The table below highlights the average number of days for the growing season around the Albuquerque metro area (average number of days between the last freeze in the spring and first freeze in the autumn each year.)
 
Average Growing Season Albuquerque Metro Area
Location Average Days
Albuquerque Sunport 210
Albuquerque Foothills 193
Albuquerque South Valley 187
Sandia Park (inactive station) 174
Los Lunas 3 SSW 171
Corrales 161
Moriarty 144
 
Albuquerque Metro Area Recent First Fall Freeze Dates
Location 2020 2019 2018 2017 2016 2015
Albuquerque Sunport Oct. 26 Oct. 25 Nov. 9 Nov. 19 Nov. 18 Nov. 6
Albuquerque Foothills n/a n/a Oct. 16 Nov. 18 n/a n/a
Albuquerque South Valley Oct. 26 Oct. 11 Nov. 4 Oct. 29 Nov. 13 Nov. 5
Los Lunas 3 SSW Oct. 27 Oct. 11 Oct. 16 Oct. 29 Oct. 5 Oct. 28
Corrales Oct. 22 Oct. 11 Nov. 2 Oct. 21 Oct. 19 n/a
 
Preparing for Freezing Temperatures

Preparing for the first fall freeze should take place during late summer and early fall while it's still mild outside. Fall weather in New Mexico varies considerably from September to October with periods of warm and tranquil weather followed by cold, unsettled conditions then periods of mild and pleasant weather once again. The growing season ends by late September over mountain locations but may continue into early November if conditions remain mild over southern areas and the eastern plains. While many deciduous plants are shedding leaves, cool season gardening may continue through late October until the sun angle gets too low to provide any worthwhile growth. The large diurnal spread from mild daytime highs to cold morning lows can send the avid gardener into a frenzy of activity protecting outdoor plants, covering spigots, and storing garden hoses one day only to be pulled out the next. Eventually, cold nights will ensue on a daily basis once we progress through the fall season and there are several things to prepare for before it gets too cold.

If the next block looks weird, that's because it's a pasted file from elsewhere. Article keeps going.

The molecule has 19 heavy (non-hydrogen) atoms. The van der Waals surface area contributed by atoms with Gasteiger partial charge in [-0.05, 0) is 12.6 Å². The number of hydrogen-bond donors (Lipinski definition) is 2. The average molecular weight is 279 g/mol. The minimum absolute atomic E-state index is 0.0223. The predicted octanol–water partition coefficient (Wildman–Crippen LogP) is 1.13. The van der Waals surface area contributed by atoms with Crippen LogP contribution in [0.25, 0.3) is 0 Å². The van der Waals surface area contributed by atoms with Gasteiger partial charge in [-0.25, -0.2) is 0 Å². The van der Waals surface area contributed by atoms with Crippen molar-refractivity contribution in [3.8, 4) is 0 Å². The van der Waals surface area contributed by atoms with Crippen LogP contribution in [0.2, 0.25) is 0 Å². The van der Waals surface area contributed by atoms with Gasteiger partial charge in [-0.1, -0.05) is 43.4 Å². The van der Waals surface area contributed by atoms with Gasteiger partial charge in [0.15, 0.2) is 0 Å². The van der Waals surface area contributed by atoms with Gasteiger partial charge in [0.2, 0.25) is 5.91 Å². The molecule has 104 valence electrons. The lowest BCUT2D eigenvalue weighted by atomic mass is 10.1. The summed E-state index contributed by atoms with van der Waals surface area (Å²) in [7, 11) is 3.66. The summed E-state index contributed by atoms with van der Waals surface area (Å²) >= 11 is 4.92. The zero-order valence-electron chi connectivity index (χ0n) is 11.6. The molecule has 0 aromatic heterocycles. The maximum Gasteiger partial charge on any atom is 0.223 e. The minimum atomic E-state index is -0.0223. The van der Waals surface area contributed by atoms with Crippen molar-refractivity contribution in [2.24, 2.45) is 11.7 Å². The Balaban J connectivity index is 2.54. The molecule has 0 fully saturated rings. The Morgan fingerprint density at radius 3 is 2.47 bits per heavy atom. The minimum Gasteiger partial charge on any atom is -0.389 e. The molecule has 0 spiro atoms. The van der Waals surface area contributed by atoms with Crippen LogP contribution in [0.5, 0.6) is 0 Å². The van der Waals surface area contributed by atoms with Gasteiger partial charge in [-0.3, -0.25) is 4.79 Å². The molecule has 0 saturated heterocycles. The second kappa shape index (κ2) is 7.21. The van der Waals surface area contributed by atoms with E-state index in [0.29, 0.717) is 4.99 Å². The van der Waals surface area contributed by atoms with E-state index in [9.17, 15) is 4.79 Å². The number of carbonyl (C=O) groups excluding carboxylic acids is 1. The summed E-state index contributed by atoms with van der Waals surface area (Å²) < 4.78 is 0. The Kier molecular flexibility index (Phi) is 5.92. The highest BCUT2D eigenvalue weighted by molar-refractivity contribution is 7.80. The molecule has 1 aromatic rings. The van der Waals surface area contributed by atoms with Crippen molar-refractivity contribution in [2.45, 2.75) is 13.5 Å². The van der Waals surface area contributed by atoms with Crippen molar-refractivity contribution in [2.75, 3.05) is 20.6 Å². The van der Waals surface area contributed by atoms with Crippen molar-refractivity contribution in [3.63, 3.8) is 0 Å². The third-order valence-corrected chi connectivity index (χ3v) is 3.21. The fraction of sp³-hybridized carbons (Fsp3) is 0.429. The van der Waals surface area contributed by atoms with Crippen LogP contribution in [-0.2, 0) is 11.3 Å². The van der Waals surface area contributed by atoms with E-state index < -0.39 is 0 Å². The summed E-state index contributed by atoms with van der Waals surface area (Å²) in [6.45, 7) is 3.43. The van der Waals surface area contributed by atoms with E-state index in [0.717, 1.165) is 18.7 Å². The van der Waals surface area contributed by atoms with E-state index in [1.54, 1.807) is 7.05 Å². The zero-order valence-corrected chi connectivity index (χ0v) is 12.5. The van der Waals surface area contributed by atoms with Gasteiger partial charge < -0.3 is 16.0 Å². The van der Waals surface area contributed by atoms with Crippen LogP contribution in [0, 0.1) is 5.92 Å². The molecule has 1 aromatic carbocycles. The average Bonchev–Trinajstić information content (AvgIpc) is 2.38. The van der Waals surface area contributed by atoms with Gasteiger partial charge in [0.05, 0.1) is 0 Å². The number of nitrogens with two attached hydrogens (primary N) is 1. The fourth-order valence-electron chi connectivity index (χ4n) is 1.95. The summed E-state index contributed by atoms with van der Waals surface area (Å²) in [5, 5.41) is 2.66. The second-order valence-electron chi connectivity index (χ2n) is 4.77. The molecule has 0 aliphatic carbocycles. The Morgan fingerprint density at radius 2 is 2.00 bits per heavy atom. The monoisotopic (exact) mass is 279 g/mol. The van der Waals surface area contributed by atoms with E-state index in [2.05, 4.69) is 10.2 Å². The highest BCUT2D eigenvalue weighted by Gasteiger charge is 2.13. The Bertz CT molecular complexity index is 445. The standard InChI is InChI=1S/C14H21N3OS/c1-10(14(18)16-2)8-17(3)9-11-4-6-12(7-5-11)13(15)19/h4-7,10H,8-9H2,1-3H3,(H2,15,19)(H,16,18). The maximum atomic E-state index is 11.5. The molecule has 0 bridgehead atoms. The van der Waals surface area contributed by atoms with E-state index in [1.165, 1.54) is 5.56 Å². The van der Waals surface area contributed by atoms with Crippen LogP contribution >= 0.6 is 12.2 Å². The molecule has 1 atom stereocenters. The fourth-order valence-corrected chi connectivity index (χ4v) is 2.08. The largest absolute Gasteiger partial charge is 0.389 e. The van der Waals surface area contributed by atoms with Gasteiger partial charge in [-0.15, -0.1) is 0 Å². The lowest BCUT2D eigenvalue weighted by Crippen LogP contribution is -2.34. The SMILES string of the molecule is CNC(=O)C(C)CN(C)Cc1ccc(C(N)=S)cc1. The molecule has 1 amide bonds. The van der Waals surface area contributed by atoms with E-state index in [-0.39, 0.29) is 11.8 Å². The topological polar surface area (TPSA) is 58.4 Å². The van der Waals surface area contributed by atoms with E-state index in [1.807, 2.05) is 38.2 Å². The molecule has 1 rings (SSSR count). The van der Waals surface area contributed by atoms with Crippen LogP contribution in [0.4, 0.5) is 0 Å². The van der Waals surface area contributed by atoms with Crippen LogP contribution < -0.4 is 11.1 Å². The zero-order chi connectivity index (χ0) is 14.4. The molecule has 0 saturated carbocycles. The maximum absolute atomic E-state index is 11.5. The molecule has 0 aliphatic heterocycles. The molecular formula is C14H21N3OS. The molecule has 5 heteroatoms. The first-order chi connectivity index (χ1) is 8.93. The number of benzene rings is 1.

Winterize your home to prepare for the upcoming winter season. Here are some recommended tips to prepare for freezing temperatures.

  • Power down swamp coolers, turn off the water supply, cover with protective materials, and secure units from high winds.
  • Insulate shelters for livestock and pets if your animals will spend any time outside in the freezing cold.
  • Cover outdoor spigots with insulating material and store garden hoses in a safe manner to avoid tripping hazards.
  • Clean and store outdoor tools and gardening equipment.
  • Winterize rain barrels and clean gutters. 
  • Organize the garage and tidy up the yard.
  • Restock your supplies of sand and ice melt.
  • Plan your resources to stay warm this winter (i.e. propane, wood, wood pellets, gas, electric heaters, etc.).
  • Prepare your vehicle for the winter and refresh emergency kits.
  • Prepare your garden for next spring. Some grasses and garden beds may like an application of fertilizer to wake up to in the spring. Check with your local gardening expert on recommendations for specific plants.

Enjoy all the beautiful outdoor activities New Mexico has to offer as we progress through the fall season!